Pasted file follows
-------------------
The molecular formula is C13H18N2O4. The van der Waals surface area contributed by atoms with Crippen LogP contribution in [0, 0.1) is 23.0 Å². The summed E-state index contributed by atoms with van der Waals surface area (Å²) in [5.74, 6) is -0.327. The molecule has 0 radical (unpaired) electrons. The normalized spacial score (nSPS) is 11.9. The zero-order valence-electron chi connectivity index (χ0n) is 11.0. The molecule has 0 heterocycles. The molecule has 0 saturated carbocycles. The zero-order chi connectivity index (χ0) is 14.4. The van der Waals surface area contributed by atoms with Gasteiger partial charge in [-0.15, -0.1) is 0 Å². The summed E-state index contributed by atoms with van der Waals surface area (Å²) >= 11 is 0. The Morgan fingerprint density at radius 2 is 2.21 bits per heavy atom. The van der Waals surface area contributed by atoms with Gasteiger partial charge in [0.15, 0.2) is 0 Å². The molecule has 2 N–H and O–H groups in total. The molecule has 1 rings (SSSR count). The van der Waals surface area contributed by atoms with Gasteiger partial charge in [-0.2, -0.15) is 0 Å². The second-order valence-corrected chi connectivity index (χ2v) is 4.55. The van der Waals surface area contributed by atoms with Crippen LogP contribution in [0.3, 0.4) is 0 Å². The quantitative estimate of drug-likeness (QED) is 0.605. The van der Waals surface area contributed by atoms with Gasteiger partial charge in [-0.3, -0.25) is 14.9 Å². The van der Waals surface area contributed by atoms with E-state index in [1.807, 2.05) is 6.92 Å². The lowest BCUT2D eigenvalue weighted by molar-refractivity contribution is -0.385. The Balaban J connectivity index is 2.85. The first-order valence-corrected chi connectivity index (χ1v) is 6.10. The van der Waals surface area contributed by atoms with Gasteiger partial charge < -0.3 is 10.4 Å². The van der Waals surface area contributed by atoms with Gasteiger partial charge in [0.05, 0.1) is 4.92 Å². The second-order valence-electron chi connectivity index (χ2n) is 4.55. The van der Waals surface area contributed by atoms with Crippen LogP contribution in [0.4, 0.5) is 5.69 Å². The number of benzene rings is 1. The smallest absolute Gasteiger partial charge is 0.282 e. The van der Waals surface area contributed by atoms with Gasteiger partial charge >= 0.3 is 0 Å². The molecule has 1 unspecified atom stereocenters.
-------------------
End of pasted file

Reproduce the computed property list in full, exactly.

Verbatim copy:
The molecular formula is C13H18N2O4. The van der Waals surface area contributed by atoms with Crippen LogP contribution in [0, 0.1) is 23.0 Å². The summed E-state index contributed by atoms with van der Waals surface area (Å²) in [5.74, 6) is -0.327. The molecule has 0 radical (unpaired) electrons. The normalized spacial score (nSPS) is 11.9. The zero-order valence-electron chi connectivity index (χ0n) is 11.0. The molecule has 0 heterocycles. The molecule has 0 saturated carbocycles. The zero-order chi connectivity index (χ0) is 14.4. The van der Waals surface area contributed by atoms with Gasteiger partial charge in [-0.15, -0.1) is 0 Å². The summed E-state index contributed by atoms with van der Waals surface area (Å²) >= 11 is 0. The Morgan fingerprint density at radius 2 is 2.21 bits per heavy atom. The van der Waals surface area contributed by atoms with Gasteiger partial charge in [0.15, 0.2) is 0 Å². The molecule has 2 N–H and O–H groups in total. The molecule has 1 rings (SSSR count). The van der Waals surface area contributed by atoms with Gasteiger partial charge in [-0.2, -0.15) is 0 Å². The second-order valence-corrected chi connectivity index (χ2v) is 4.55. The van der Waals surface area contributed by atoms with Crippen LogP contribution in [0.3, 0.4) is 0 Å². The quantitative estimate of drug-likeness (QED) is 0.605. The van der Waals surface area contributed by atoms with Gasteiger partial charge in [-0.3, -0.25) is 14.9 Å². The van der Waals surface area contributed by atoms with E-state index in [1.807, 2.05) is 6.92 Å². The lowest BCUT2D eigenvalue weighted by molar-refractivity contribution is -0.385. The Balaban J connectivity index is 2.85. The first-order valence-corrected chi connectivity index (χ1v) is 6.10. The van der Waals surface area contributed by atoms with Gasteiger partial charge < -0.3 is 10.4 Å². The van der Waals surface area contributed by atoms with Gasteiger partial charge in [0.05, 0.1) is 4.92 Å². The second-order valence-electron chi connectivity index (χ2n) is 4.55. The van der Waals surface area contributed by atoms with Crippen LogP contribution in [0.4, 0.5) is 5.69 Å². The number of benzene rings is 1. The smallest absolute Gasteiger partial charge is 0.282 e. The van der Waals surface area contributed by atoms with Gasteiger partial charge >= 0.3 is 0 Å². The molecule has 1 unspecified atom stereocenters.